In mid-July I went to an event at University College London that was all about interaction design and the user experience.This blog post is a quick summary of some of the key points that I took away from the event.
The theme for the evening was all about how to do remote user testing.User testing is a subject that is covered in the Open University M364 Fundamentals of Interaction design module. Interestingly, the evening also had connection with another module that I have a connection with: TM352 Web Mobile and Cloud.There were three talks during the evening.For the purposes of this blog, I'm just going to say something about two of them.
Remote user testing
The first talk of the evening was by a representative from a company called WhatUsersDo (company website).Here's a quick summary of the business: if you've got an interactive product and you need to test it with real users, you can contact this company who have a bank of on-line testers.These testers can then be videos and recorded using your products or interfaces.When the testing has been completed, analysts can review the data and send it back to you in a neat report.
In essence, you can get lots of qualitative data relatively easily.You also don't have go through the challenge and drama of recruiting participants and organising lab sessions.Lab sessions, it is argued, are expensive. Instead, remote testers can their laptops (and smart devices) which have embedded video cameras and microphones.
The thing is: how does a recording find its way from a research participant to a user experience analyst?The answer is simple: the cloud helps them do it.Apparently the WhatUsersDo infrastructure is undergoing continual change (which isn't too surprising, given the pace of change in computing).Apparently, the business uses Amazon EC2, or Elastic Compute Cloud (I think that's what it's an abbreviation for!)Other bits of interesting technology include the use of Angular.JS (Wikipedia) and MongoDB (Wikipedia).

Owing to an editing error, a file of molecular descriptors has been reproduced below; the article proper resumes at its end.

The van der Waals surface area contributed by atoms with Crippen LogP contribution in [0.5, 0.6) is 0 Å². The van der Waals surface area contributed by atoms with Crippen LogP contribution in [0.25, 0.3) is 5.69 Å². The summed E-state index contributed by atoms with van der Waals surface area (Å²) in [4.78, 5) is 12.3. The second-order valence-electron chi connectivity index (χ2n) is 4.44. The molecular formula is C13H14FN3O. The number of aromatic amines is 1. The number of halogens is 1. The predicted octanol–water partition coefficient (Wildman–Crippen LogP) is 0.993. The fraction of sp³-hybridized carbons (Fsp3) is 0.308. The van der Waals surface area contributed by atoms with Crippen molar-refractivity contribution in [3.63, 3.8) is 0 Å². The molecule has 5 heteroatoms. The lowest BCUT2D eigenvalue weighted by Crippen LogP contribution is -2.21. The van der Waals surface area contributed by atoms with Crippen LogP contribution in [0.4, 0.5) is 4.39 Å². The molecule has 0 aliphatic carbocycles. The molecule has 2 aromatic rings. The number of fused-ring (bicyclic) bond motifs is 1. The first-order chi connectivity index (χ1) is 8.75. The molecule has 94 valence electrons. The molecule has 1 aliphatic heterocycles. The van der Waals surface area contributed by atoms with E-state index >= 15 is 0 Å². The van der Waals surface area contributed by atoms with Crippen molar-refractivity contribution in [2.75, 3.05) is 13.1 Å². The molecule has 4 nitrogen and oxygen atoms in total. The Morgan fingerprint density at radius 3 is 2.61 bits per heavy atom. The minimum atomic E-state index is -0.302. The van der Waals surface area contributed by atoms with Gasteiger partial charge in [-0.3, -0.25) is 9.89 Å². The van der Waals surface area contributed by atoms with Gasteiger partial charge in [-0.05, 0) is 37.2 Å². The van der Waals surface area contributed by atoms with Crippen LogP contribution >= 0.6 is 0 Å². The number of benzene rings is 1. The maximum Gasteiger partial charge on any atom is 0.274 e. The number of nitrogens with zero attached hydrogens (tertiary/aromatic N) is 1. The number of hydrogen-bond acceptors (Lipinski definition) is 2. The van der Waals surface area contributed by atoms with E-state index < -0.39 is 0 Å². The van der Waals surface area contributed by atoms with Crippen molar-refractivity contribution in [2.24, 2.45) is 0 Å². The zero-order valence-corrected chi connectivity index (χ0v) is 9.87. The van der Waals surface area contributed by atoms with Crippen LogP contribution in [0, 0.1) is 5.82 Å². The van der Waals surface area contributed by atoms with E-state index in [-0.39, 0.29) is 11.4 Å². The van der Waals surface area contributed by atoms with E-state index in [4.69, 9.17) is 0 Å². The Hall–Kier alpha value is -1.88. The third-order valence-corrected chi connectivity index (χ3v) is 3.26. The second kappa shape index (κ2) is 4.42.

SessionCam (company website) also helps users to do user testing, but adopts a somewhat different approach to WhatUsersDo.Rather than to ask users to talk through their use of a website (for instance), SessionCam actually records where the users look when the move throughout a website.
I was very curious about how this worked.The answers seemed to be pretty simple: through the use of 'magic tags' that were embedded in a web page.It also works through the magic of cookies.I also had another question, which was: if the system is tracking user 'movements', then where does all this data go to?The answer was also pretty simple: to the cloud.Like WhatUsersDo, SessionCam also makes use of Amazon cloud storage.
A really interesting aspect to all this, is that the company was able to gather and store information about thousands of user interactions.The company could then create what was known as 'heat maps'.These were rough pictures of where users go to on a website.
This event has taught me two things: the first is the interesting ways that cloud technology can be used to create a niche business or service.Secondly: the unassailable fact that I need to always keep up with changes in software technology.
In some respects, these companies represent two mini case studies about the use of cloud technologies.A couple of months back, I went to a talk about a company that shared financial data 'through the cloud'.There are loads of other examples out there.